Oct 29, 2020
Hilliary Turnipseed - History Major Turned Tech Recruiter #104
Play • 53 min

Welcome to another episode of Develomentor. Today's guest is Hilliary Turnipseed.

Hilliary Turnipseed is an experienced talent acquisition and management executive, specializing in early-stage startups, as well as the education technology, media production and advertising industries. Companies she has worked with include Discovery Communications, Black Girls CODE, POLITICO and Blackboard.

While Turnipseed’s primary expertise is in recruitment, she also focuses on implementing diversity and inclusion strategies along with employee engagement and wellness program initiatives. She is well known for her creative approaches to optimizing workplace environments and policies for the Millennial and Gen Z generations.

In addition to consulting, Turnipseed currently serves as a Director for Women Who Code, while also leading talent and employer branding initiatives for digital content media company, Women 2.0.

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A word from Grant

Hilliary Turnipseed has turned a bachelor’s in History from American University into a 15+ year career helping companies in and out of the tech industry find and hire talent. Having worked for the likes of Axios, Black Girls Code, Discovery Communications, Blackboard, Women 2.0 and these days, on her own as the founder and president of Hill Street Strategies, Hilliary helps companies not just hire talent, but build stronger, more inclusive cultures.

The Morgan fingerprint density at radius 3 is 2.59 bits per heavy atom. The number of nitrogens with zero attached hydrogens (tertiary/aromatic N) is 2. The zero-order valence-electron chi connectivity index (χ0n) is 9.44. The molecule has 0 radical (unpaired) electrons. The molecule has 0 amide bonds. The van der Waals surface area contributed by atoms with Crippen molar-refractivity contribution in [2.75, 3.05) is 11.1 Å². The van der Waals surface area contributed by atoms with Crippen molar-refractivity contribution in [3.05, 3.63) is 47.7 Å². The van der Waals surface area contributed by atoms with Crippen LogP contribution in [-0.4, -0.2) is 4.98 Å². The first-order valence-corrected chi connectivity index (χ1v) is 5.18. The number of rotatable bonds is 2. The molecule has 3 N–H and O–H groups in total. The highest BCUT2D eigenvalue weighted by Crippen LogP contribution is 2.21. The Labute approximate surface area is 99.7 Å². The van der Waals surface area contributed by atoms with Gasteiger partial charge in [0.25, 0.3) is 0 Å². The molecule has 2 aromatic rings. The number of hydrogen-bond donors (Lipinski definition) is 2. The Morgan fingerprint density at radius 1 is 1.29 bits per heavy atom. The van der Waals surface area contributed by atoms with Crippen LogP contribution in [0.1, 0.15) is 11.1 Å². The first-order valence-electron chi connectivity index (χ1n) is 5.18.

When Hilliary isn’t recruiting top talent, she is often found volunteering for groups like Women Who Code, Tech Rebalanced, or speaking on podcasts or at DC Startup Week.  

-Grant Ingersoll


“I love people and I consider myself just an organic connector. So I stumbled upon this industry that I didn’t know really existed. I did not go to school to recruit or for HR.”

“For me, it was really important to link the importance of people with the overall business strategy. So I view people as the most valuable asset within an organization.”

“Women apply to roles where they meet 90 to 100 percent of requirements whereas for men its usually 10 to 20 percent. So if you just take that one stat into consideration, your job descriptions alone could be preventing that pipeline from coming through.”

—Hilliary Turnipseed

Additional Resources

The Memo: What Women of Color Need to Know to Secure a Seat at the Table –

Check out Women Who Code –

Look into Hilliary’s talent consultancy –

You can find more resources in the show notes
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